After making these several more times, I think the batter is just too thick. So, I’ve added 1/4 cup of milk to be added after the boiled ingredients are added to the flour. This also helps the batter to cool down faster.
Also, I’ve since gotten a new waffle maker. And it makes terrible churro waffles. My old waffle maker is a Krups 2-waffle maker. The divots are not that deep and the waffles come out crispy every time. My new one is a Krups 4-waffle maker. The divots are very deep and the waffles do not come out crispy no matter what I do. If you try this recipe, please let me know how your waffles turned out along with the brand of maker you used. Thank you!
(I let Ana sprinkle the cinnamon sugar on the waffle.)
If I didn’t have kids, I’d probably never eat churros. Fried bread with sugar all over makes me think: oily and messy. But I appreciate and like the texture. Crispy on the outside, light and spongy on the inside.
I had never thought to make them at home because I have a totally rational fear of hot burning oil exploding in my face. But a while ago, I saw a pin on Pinterest for churro waffles.
Then I found Bru’s Wiffle, a restaurant in Santa Monica, that has churro waffles on the menu. Theirs is a “belgian waffle with cinnamon and sugar topped with cinammon ice cream”. Yummers!
Last week I made eggnog baked doughnuts with an eggnog muffin recipe. It worked out really well and so it got me thinking that churro waffles could be the most brilliant idea ever.
I checked out the churro waffle recipe but it seemed like a basic waffle recipe with less sugar. I wondered how that could produce the churro’s unique texture.
That got me curious about recipes for traditional churros. It seemed to me that the biggest difference with the authentic churro recipes I found was much less flour and many more eggs. Some recipes called for water, some for milk. I decided to go with milk since it feels more wholesome. I found a few recipes that called for no egg but I like the idea of a lot of eggs, because again, more wholesome for the kids. I won’t feel so bad when I drown the things in a ton of sugar.
I was curious how the churro recipe would turn out in the waffle iron since there is no leavening agent (baking powder or baking soda).
But as you can see, there was no need for a leavening agent. The large amount of egg made the waffle fluff up and gave it that spongy texture of the traditional churro. They were so good. Crispy on the outside and spongy on the inside.
I was actually a bit shocked that it turned out so well on the first try. Ana ate two and there’s no better validation of a recipe success than that.
After my great success I got a bit cocky and impatient and beat the eggs in before the batter completely cooled. The batter was super thick and I had to thin it out with milk and then water. The kids still ate them but it was a good lesson. Let the batter cool completely before beating in the eggs!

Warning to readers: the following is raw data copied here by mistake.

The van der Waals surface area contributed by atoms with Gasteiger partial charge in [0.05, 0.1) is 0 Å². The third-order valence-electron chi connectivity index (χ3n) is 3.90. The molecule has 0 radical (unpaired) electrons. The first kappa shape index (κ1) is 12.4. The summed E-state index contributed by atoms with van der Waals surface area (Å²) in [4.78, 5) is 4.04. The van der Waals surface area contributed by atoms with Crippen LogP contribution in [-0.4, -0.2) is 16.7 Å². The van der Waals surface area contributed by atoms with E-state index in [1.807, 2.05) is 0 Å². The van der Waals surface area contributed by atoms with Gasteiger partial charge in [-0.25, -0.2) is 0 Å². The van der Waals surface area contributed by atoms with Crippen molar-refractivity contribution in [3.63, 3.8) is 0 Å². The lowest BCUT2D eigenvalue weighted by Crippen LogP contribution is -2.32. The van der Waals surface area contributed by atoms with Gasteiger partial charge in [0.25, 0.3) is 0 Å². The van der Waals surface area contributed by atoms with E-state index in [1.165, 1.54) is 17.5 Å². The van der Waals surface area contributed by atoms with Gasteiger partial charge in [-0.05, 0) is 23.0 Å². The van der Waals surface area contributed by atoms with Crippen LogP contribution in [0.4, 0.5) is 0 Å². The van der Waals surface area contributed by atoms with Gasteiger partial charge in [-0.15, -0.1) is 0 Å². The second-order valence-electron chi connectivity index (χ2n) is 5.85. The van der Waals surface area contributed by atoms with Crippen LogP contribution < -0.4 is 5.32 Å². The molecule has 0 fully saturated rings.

Since I was no longer cocky, but still impatient, I had the
not so great idea to only warm up the milk, butter, sugar and salt (not bring to a boil).
The batter was very soupy. So I realized that the liquid must be hot enough to slightly cook the flour to make a dough.
It was difficult to tell how much batter to put in the waffle iron because of the soupiness. And so this happened.
But the kids still ate it. Even after I cut off the raw parts and cooked them a little more. They are that tasty!
Another lesson learned. Boil the liquid ingredients!
1 1/4 cups milk
1/4 cup (1/2 stick) unsalted butter
2 Tbsp sugar
1/4 tsp salt
1 cup flour
Bring 1 cup milk, butter, sugar and salt to a boil in a small saucepan.
Mix the liquid mixture with flour in a bowl until a sticky dough is formed.
Mix in the remaining 1/4 cup milk.
Let the dough sit a few minutes until cool.
Beat in eggs, one at a time.
Cook waffles in a waffle maker for 5 minutes.
Serve with butter and cinnamon sugar.
Cinnamon Sugar: mix 1/2 cup sugar with 1 Tbsp cinnamon
Make sure to boil liquid ingredients. It needs to be hot enough to slightly cook the flour. This makes the batter thick.
Also make sure that the batter is fully cooled before adding the egg. If it is too warm, the egg will start to cook and make the batter too thick to put in the waffle iron.
Churros. Yay or Nay?
Do you have any recipes that you like to cook/bake unconventionally?
Do you fry foods at home?
Favorite dessert? (Cheesecake.)
**Recipe Disclaimer: No recipes were harmed in the making of these waffles. All credit has been given where credit is due. If you believe that an error has been made please send me a pleasant email (preferably not in all caps) to inform me of your concerns. I also ask that you please read my entire blog post before rendering any verdicts. Thank you!**